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Egypt is Facing a Curse of Pharaohs or an Islamist Conspiracy?
Dalia Ziada

The last ten days of March saw Egypt suffering a series of serious accidents that caused loss in lives, triggered sentiments of disappointment and pessimism among the Egyptian people, and left a heavy burden on the shoulders of the Egyptian state to handle.


It started on Tuesday, March the 23rd, when the Suez Canal, eastern Egypt, got blocked by a giant container ship that deviated out of its route and got aground at both banks of the canal. The accident caused a maritime traffic jam that kept more than 300 cargo ships unable to pass from the Red Sea to the Mediterranean. The blockage of the Suez Canal, which is the fastest and safest shipping route between Asia and Europe, is disastrous to the whole world. About 30% of world trade volume, transported by container ships, passes through the Suez Canal, every year. Petroleum and crude oil transports represent about 16% of total goods transported via the Suez Canal. On the third day of the blockade, the oil prices worldwide rose by 4%. Some experts, also, expected that if the blockade continues for longer than one month, this may raise the prices of other commodities.


While the Egyptian government got pre-occupied by re-floating the stuck ship and allowing the flow of world trade to resume, a horrible accident took place in Sohag governorate southern Egypt. On Friday, March 26th, two trains collided outside a small village in Sohag causing severe damages to the trains that left 19 people dead and 185 injured. Before the government gets enough time to deal with the consequences of the Sohag train accident, a ten-storey building, inhabited by more than 100 people, in Gesr Suez neighborhood eastern Cairo collapsed on the morning of Saturday, March 27th. The Civil Protection forces have been searching for dead bodies under the wreckage, since then.


The shocked and confused Egyptians attempted to explain the reason for the series of tragedies that hit Egypt, last week, by adopting one of two theories. The first theory is based on the ancient belief that the dead pharaohs can curse the living humans who mess with them. The theory assumes that Egypt is cursed by the pharaoh kings, whose bodies are scheduled to be transported from the old museum in Tahrir Square, Downtown Cairo, to the new National Museum close to the Pyramids, in Giza, in early April. If you believe in pharaoh’s mystical capabilities, you may adopt this theory, too.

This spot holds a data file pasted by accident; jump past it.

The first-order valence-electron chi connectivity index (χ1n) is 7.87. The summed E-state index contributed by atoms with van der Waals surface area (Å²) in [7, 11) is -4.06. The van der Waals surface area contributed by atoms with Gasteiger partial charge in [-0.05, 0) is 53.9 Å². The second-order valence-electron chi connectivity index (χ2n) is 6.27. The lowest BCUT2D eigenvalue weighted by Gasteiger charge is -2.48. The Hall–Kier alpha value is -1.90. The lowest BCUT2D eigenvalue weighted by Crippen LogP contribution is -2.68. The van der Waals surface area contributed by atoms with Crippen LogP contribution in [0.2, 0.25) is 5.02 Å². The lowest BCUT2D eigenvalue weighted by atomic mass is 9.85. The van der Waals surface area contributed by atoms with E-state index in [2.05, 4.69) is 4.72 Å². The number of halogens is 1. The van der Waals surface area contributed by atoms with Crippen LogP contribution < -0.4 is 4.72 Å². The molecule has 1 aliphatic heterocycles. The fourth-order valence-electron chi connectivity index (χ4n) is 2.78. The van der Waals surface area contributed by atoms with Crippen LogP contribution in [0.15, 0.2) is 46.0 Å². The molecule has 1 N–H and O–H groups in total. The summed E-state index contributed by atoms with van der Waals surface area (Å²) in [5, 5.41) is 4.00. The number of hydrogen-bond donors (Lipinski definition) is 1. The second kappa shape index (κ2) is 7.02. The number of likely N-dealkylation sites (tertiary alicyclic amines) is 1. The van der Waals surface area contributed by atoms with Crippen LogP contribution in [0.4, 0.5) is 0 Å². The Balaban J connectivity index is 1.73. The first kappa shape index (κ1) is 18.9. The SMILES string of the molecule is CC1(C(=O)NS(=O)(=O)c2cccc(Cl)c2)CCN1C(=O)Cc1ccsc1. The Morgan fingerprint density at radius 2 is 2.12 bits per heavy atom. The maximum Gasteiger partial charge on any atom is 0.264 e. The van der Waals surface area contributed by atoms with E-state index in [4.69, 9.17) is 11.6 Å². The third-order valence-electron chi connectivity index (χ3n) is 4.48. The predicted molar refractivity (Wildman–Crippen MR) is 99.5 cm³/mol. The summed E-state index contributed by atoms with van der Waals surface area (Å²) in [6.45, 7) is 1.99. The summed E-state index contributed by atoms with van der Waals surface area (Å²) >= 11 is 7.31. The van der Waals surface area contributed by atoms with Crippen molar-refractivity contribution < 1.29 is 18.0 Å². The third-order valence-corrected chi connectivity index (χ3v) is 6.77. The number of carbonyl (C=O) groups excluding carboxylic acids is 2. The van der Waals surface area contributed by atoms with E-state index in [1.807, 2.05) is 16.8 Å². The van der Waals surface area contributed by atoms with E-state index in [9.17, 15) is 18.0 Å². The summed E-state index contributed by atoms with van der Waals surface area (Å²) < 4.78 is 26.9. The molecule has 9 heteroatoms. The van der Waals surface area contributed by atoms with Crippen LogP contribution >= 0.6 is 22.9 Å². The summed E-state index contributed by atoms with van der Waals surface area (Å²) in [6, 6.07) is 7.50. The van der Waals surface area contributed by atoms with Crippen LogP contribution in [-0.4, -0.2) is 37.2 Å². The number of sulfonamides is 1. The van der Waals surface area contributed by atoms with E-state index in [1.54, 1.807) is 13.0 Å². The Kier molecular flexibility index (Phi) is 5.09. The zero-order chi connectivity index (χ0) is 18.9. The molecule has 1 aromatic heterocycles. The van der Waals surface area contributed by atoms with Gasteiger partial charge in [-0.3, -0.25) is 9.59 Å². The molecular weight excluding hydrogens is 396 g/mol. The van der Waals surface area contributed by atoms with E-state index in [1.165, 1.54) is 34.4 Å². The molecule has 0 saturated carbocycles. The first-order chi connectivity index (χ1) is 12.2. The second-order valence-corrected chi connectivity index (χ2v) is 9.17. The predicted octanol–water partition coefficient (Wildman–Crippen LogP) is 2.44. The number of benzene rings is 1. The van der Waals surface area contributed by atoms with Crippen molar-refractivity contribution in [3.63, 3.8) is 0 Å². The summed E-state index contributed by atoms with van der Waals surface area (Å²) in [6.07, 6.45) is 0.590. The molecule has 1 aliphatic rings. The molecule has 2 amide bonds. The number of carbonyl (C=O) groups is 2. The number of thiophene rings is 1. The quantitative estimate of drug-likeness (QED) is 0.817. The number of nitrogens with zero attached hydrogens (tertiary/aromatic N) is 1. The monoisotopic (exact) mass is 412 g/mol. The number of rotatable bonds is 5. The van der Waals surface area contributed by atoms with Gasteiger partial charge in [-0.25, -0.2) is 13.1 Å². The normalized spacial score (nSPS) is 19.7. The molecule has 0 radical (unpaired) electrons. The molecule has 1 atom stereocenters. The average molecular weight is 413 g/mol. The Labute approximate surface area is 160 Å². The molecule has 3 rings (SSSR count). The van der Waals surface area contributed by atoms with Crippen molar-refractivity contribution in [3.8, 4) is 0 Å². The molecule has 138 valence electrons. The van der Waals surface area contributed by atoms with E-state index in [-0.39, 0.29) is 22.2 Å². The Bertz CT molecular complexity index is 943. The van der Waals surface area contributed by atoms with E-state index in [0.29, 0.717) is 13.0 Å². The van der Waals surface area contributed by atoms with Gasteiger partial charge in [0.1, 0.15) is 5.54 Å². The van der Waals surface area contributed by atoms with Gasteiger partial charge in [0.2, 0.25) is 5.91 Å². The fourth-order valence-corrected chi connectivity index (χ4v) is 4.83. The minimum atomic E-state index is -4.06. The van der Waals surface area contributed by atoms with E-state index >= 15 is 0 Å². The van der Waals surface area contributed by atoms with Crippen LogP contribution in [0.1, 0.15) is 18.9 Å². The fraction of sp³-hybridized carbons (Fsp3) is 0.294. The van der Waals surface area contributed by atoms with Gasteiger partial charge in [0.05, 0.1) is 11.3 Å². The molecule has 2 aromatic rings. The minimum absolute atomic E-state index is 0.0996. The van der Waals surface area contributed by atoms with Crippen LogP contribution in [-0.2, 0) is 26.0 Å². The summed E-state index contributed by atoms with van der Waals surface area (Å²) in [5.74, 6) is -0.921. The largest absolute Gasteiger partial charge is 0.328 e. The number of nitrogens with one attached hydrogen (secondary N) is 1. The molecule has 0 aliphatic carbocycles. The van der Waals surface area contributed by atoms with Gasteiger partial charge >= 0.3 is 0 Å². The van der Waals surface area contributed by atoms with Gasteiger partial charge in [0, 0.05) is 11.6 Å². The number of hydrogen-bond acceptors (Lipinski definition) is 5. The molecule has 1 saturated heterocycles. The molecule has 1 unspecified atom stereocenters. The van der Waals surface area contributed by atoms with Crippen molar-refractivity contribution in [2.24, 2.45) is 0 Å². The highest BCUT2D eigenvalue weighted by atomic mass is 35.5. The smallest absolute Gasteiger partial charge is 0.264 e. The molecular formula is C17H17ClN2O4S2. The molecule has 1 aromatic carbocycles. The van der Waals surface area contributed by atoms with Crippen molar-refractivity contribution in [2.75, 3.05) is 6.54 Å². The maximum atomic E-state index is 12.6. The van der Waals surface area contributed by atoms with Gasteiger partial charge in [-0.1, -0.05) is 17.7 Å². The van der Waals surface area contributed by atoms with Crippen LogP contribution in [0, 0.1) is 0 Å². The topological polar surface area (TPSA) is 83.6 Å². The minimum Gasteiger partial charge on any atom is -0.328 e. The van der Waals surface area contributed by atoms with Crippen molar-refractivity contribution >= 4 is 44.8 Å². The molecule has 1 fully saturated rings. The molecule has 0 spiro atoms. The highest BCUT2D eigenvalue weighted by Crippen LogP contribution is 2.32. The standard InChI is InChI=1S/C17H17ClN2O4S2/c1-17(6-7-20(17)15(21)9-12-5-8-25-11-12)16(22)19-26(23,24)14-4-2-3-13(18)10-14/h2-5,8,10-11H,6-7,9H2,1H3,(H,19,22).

The other theory, surprisingly adopted by some prominent Egyptian writers, assumes that the latest accidents are perpetually committed by violent members of the Muslim Brotherhood, in an attempt to distract the state and upsurge public rage, in avenge to Egypt’s reconciliation with Turkey, which threatened the Muslim Brotherhood leaders living abroad. This theory is enhanced by the fact that the talking heads of the Muslim Brotherhood and their supporters launched a huge campaign on social media and other news platforms against the Egyptian state and President El-Sisi, on the background of these accidents.


However, on the positive side, Egypt received messages of support and condolences from all over the world, including from Qatar and Turkey, which Egypt is in the process of diplomatically reconciling with after years of political conflicts and diplomatic boycott. Also, some countries with maritime experience offered to help Egypt with moving the stuck ship, including Turkey, Saudi Arabia, and the United States.


Whether it is a curse of pharaohs or an Islamist conspiracy, the problems will be solved and Egypt will recover and become stronger, with the expertise it acquired through the tough challenge it has gone through. A lot of interesting lessons have been derived and a lot of Egypt’s relations with the world have been put to test. As the Arab saying goes: hard times are the perfect times to learn about yourself and re-evaluate your relations with others.

Dalia Ziada

Dalia Ziada